The Marquis of Wythebury, is expecting an ordinary Christmastide at Hurst—until he is set upon by a beautiful miss who takes him to task for not allowing his young nephews to play outside. In his mind, a five and seven year old needn’t get chilled in the snow; better to plop them in front of the fire with a book. Few people have ever been brave enough to challenge him over anything, much less the rearing of his wards. The cheeky Miss Prim has no such compunction. No matter how fetching he finds her, he can’t give in to his attraction…for she is the sister of his best friend.
Growing up the middle child of five rambunctious girls, Lillian Prim doesn’t understand why two young boys visiting Hurst don’t know how to play until she meets their dashing guardian. The Marquis of Wythebury is commanding and intensely serious-minded. To her surprise, she’s captivated by him. It’s all she can do not to give into her feminine fantasies about her kissing him. Lillian has no intention of falling in love with the Marquis, but she will create Christmastide mischief and teach the boys and the handsome Marquis how to play, in Mistletoe, Mischief, and the Marquis, by New York Times bestselling author Amelia Grey.
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simple diversion read, suitable for a quick escape in this busy season.
A short novella set in the world of the Heirs’ Club is the focus of this story, with a rather outspoken and immature heroine doing her best to shake up Seth’s world.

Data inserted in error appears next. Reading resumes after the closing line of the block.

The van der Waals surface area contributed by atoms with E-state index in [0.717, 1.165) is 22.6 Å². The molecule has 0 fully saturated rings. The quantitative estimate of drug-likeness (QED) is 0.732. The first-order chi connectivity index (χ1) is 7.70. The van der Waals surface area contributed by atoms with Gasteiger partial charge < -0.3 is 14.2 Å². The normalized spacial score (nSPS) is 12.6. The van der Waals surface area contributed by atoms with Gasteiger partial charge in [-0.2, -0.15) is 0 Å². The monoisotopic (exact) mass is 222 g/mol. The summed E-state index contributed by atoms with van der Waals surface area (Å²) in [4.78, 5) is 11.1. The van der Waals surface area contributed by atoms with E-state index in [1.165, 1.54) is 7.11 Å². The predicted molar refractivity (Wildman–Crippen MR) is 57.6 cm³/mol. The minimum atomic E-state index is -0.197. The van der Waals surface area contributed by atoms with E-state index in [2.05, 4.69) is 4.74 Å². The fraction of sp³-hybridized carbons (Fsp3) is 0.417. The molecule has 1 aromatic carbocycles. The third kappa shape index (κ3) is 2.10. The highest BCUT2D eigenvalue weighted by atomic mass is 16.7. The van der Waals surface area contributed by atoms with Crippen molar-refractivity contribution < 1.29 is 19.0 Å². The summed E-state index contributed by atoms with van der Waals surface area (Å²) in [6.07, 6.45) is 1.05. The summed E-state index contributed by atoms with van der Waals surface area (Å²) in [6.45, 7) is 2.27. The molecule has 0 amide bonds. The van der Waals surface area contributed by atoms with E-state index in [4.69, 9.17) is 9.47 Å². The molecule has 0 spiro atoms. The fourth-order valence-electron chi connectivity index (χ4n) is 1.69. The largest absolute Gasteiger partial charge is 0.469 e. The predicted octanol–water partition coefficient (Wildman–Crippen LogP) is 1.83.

Guardian of his nephews who lost both parents and governess to illness after exposure to the cold, Seth is hypervigilant that the boys (ages 5 and 7) are not exposed to such dangers. But, the house party brings him face to face (and snowball) with Lillian, as she is playing with the boys outside. The interplay between the two, full of lustful thoughts, harsh words and Lillian’s demanding and often interfering “I Know Best” attitude rankles, and justifiably so.
Seth has his reasons for worry, and he is the children’s’ guardian, so Lilian is stepping far beyond her remit, and her seeming determination to disagree with any of Seth’s choices does, at first, seem a bit cheeky and playful. Unfortunately, that quickly runs to annoying. She’s wholly without foresight or consideration of consequences to the children, or Seth’s wishes. And this back and forth is set as the stage for their attraction and connection.
Oh sure, they are well-suited, and some of Seth’s demands and expectations for the boys’ care and behavior are over the top, but he’s justified in them based on his own fears and grief. While the background of the why was clearly set, there wasn’t much development of Seth and his personality. With Lillian, she is obstreperous and immature, without the ability to empathize with anyone who doesn’t share her view that life should be fun. It was interesting to watch these two, but such a divergence from the earlier books in this series that it never quite seemed to fit.
A read best chosen without expectations of the flair or development from the earlier titles, it’s a simple diversion read, suitable for a quick escape in this busy season.
I received an eArc copy of the title from the publisher via NetGalley for purpose of honest review. I was not compensated for this review: all conclusions are my own responsibility.
Mistletoe, Mischief and the Marquis
I really like reading Amelia's books. I grab every one I can find. She writes good story lines and gives us some real characters. This story is set just before Christmas. Seth is still getting over the deaths of his sister and her husband. Spoiler. He now has the care of his two nephews, Fallon and Heron. Spoiler. He comes across Lillian playing with the boys outside in the snow. Seth blows up and yells at her because they were outside. He finds himself falling for her but while she wants him she won't marry a man who is a stiff. He is Power and gets what he wants. He learns a hard lesson. I like the short read here. I would recommend this book to read. Check it out. Don't let it get away! I have volunteered to read and review this book.